“Remain inconspicuous while shooting with Think Tank’s new Spectral Shoulder Bag. A magnetic Fidlock clasp enables quiet, one-handed access your gear — then locks automatically when closing the flap. An additional zippered closure gives you piece of mind while traveling and can be tucked away when you’re actively shooting. Constructed with durable yet stylish materials, the Spectral Shoulder Bag offers Think Tank quality and ingenuity at a reasonable price.”
Think Tank Photo’s new 3-strong leather-free Spectral line of shoulder bags is a refreshing change from the leather-trimmed product revisions it has released in recent years.
Think Tank Spectral 8
The Spectral 8 model in Think Tank Photo’s Spectral shoulder bag line-up appears to be aimed at mirrorless camera users and can apparently hold one Fujifilm X-T2 or X-Pro2 camera, two fast prime lenses such as the popular Fujinon XF 23mm f/1.4 R and Fujinon XF 56mm f/1.2 R with one attached to the camera, as well as the Fujinon XF 50-140mm f/2.8 R LM OIS WR Red Badge professional zoom lens.
It is unknown how many “Fujicron” f/2.0 R WR lenses and similar smaller primes the Spectral 8 accommodates, such as the Fujinon XF 23mm f/2.0 R WR, Fujinon XF 27mm f/2.8, Fujinon XF 35mm f/2.0 R WR, Fujinon XF 50mm f/2.0 R WR and the coming Fujinon 18mm f/2.0 R WR.
Based on Think Tank Photo’s information about the Spectral 8, it may prove to be a useful one-camera, several-lenses option for slow and steady documentary photography or cinematography with, say, a Røde VideoMic Pro+ in place of the 50-140mm zoom lens.
An Evolving Focus
The company’s marketing email and website product shots are increasingly featuring mirrorless cameras and lenses in addition to its tradition emphasis on DSLRs, with focus on Fujifilm APS-C and Sony digital 35mm mirrorless camera though Panasonic’s increasingly popular Lumix M43/Super 16 hybrid stills/video cameras have yet to make an appearance so far as I can tell.
Both moves are welcome and I would love to see Think Tank Photo add Panasonic’s GH5 and professional lenses for video and stills, for example, to its product shot scheduling.
I note that 3 Legged Thing’s also increasingly popular tripods are also starting to feature in TTP marketing material.
Seeing gear that one actually uses being featured in emails and web pages helps make better-informed purchasing decisions given many of us often do not live near a good bricks-and-mortar stockist where one can try-before-buy and so must rely on sight-unseen purchases at online retailers in other countries.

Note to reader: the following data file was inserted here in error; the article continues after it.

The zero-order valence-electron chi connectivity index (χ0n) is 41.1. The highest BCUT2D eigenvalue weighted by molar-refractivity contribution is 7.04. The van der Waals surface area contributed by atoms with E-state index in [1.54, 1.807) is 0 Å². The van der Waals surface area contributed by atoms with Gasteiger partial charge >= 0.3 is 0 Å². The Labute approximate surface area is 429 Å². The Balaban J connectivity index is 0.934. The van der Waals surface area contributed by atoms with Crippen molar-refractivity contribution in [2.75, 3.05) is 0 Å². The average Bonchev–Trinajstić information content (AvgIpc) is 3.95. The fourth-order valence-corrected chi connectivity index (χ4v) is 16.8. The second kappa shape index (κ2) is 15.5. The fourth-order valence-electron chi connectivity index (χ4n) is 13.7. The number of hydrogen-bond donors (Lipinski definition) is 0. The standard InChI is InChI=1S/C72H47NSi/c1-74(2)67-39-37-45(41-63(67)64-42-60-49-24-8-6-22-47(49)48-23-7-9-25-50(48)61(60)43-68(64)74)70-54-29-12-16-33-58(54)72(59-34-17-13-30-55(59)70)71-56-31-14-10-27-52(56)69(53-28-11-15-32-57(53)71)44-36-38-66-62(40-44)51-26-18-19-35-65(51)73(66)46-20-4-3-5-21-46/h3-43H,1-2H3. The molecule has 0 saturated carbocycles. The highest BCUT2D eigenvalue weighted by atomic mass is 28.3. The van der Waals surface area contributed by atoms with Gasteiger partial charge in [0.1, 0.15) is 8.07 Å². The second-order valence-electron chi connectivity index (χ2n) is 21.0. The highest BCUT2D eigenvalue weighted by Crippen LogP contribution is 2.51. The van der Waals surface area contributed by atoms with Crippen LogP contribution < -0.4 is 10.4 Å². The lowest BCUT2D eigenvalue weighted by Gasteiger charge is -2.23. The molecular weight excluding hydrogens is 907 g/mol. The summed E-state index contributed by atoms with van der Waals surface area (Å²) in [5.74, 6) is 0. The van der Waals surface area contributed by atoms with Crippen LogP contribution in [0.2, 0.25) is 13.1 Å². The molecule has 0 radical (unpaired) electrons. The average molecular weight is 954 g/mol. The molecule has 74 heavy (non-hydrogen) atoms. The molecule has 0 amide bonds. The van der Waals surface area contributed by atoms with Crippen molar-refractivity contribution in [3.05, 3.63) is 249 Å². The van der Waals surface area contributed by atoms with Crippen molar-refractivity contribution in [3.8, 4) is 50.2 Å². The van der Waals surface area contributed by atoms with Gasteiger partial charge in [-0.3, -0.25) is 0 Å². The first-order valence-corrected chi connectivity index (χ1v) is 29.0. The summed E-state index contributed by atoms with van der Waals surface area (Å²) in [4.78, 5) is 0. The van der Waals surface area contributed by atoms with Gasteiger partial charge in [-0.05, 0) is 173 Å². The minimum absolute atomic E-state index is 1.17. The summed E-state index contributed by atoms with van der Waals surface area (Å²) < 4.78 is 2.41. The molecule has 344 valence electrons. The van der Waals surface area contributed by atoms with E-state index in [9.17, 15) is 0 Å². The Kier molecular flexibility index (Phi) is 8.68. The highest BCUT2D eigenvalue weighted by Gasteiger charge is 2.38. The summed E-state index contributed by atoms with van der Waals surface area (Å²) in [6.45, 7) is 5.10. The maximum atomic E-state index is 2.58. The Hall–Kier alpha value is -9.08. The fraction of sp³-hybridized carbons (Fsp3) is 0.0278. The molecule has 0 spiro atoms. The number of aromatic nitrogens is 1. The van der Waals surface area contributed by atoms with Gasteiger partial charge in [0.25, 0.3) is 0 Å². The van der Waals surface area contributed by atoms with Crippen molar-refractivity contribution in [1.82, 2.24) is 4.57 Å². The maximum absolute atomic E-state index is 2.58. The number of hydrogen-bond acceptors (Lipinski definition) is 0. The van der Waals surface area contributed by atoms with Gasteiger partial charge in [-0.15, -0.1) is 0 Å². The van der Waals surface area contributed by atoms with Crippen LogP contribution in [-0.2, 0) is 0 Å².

Not all mirrorless cameras and lenses have the same dimensions nor do they fit in the same bags, I have often discovered, so photographic evidence of good fit is incredibly useful and helps avoid purchases one soon comes to regret.
The Ever-growing Scourge of Mould
Leather, and certain plastics, are susceptible to the growing epidemics of mould infection popping up in places like Sydney with the onset of major climate change.
Although it has proven possible to chemically remove mould from the surface of leather and some synthetic materials, mould spores remain beneath the surface ready to spring into action should the weather change yet again.
As a result, we have had to throw out many leather and leather-trimmed products including camera bags to avoid the risk of mould and mould spores spreading to our photographic equipment.
We have been shocked to discover expensive bags made of synthetic fabrics infected with mould and mould spores too, though not all woven plastics are susceptible.
There are two other considerations in the use of leather in constructing and decoratively trimming camera bags, cruelty and environmental responsibility.
My Plea for Leather-Free
Industrial agriculture’s animal husbandry practices are inherently cruel, and contribute huge amounts of greenhouse gases to the atmosphere, apparently to a greater extent than emission from motor cars.
I wish to see camera bag and accessories makers take up the challenge to go 100% leather-free and pro-vegan from now onwards.